Section 1A-107 of the Code (40 ILCS 5/1A-107 (West 1998)) directed the Division to automate its functions. This section reads:

"Automation of Services. The Division shall automate its operations, services, and communications to the fullest practical extent. This automation shall include, but need not be limited to, the acquisition, use, and maintenance of electronic data processing technology to (i) automate Division operations as necessary to carry out its duties and responsibilities under this Code, (ii) provide by FY 2000 electronic exchange of information between the Division and pension funds subject to this Code, (iii) provide to pension funds and the general public and receive from pension funds and the general public data on computer processible media, and (iv) control access to information when necessary to protect the confidentiality of persons identified in the information." (Emphasis added.) 40 ILCS 5/1A-107 (West 1998).

Section 1A-103 gives the Department authority to enact rules necessary for the administration and enforcement of its responsibilities under the Code. 40 ILCS 5/1A-103 (West 1998).

The Department enacted section 4415.70 of the Illinois Administrative Code on April 27, 1998. Under it plaintiffs must pay annual compliance fees through an automatic clearing house debit. 50 Ill. Adm. Code §4415.70 (1998). An ACH debit is "the electronic transfer of funds from the pension fund's account for deposit in the Public Pension Regulation Fund." 50 Ill. Adm. Code §4415.30 (1998). No other form of payment is allowed. To pay the fee, pension funds must give the Department the bank account number from which the funds are to be electronically withdrawn. The pension funds must also provide a routing number and sign a form authorizing the electronic debit and automatic transfer. 50 Ill. Adm. Code §4415.70 (1998). Before the amendment (and in a less automated world), annual fees were normally paid by check, payable to the Department and signed by a pension fund representative.

Plaintiffs object to mandatory ACH debits as the only method of payment and contend that the Department exceeded the statutory mandate when it enacted section 4415.70.

The Department counters with the argument that section 4415.70 is a valid exercise of agency powers flowing from the legislature directive to automate its functions. It relies, in part, on the language in section 1A-107 of the Code that directs automation of Department operations "to the fullest practical extent." 40 ILCS 5/1A-107 (West 1998). Since the Department must collect annual compliance fees, the Department concludes that compelling the pension funds to pay those fees by ACH debits is consistent with the legislative directive set out in section 1A-107 of the Code (40 ILCS 5/1A-107 (West 1998)) and is a good example of what "fullest extent" means. ACH debiting is state of the art for transferring money.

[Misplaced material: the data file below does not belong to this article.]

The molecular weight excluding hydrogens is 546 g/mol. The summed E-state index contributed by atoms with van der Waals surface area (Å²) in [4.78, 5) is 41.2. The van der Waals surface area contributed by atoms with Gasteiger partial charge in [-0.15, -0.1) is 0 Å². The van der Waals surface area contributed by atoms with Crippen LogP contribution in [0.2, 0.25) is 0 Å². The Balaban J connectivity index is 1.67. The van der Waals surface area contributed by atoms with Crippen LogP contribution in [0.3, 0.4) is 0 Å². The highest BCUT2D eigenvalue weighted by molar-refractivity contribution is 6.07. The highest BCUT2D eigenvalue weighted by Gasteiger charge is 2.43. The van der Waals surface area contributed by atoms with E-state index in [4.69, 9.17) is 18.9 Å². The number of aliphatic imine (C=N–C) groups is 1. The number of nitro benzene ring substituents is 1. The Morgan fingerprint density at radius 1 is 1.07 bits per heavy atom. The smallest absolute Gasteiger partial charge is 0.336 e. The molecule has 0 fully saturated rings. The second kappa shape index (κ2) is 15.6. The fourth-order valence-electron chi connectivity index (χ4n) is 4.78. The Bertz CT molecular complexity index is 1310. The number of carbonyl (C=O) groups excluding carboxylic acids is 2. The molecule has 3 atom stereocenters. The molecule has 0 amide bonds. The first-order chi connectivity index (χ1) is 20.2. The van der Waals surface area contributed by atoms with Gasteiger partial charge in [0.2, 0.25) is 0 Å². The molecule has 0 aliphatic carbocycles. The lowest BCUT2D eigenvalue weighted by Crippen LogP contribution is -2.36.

The Department contends that the automated debit and transfer of compliance fees is clearly within the spirit of the statute. Transfers can be smoothly integrated into other automated practices the Department is required to adopt by statute. A more efficient and economical operation overall is the consequence. The Department also contends that automation would not burden plaintiffs, who would have to do less paper- work when freed of the burden of writing a check. The argument has a certain appeal in our automated era. But it cites no language in the statute that would allow the Division to impose its automation practices on the pension funds it oversees, other than the "fullest practical extent" language and the requirements contained in subsections (ii) and (iii) of section 1A-107 of the Code. So the question becomes are subsections (ii) and (iii) plain enough to require ACH debiting?

Subsection (ii) directs the Division to electronically exchange information with public pension funds; subsection (iii) allows the Division to receive data from the public pension funds in the form of "computer processible media." If we were to risk translating "computer processible media" into English, we would conclude that it sounds like the Division and the pension funds are allowed to use e-mail to exchange information that once passed by post and telephone. We might also risk the conclusion that there is enough wiggle room in the statute to allow electronic debiting of bank accounts if both creditor and debtor agree. But we need not speculate. The narrow question is whether the language allows the creditor to compel the debtor to discharge a debt electronically. If that were the intent of the legislature in urging automation on the Division, and particularly in the sensitive area of money changing hands, we believe the legislature would have said so clearly.

To the extent an agency acts without statutory authority, the agency acts without jurisdiction. City of Chicago v. Fair Employment Practices Comm'n, 65 Ill. 2d 108, 112-13, 357 N.E.2d 1154 (1976). Section 4415.70 of the Illinois Administrative Code, requiring payment of annual compliance fees by ACH debit, is an invalid exercise of the Department's rule-making power and is void. Business & Professional, 136 Ill. 2d at 243.

Affirmed.

CERDA and WOLFSON, JJ., concur.

20010626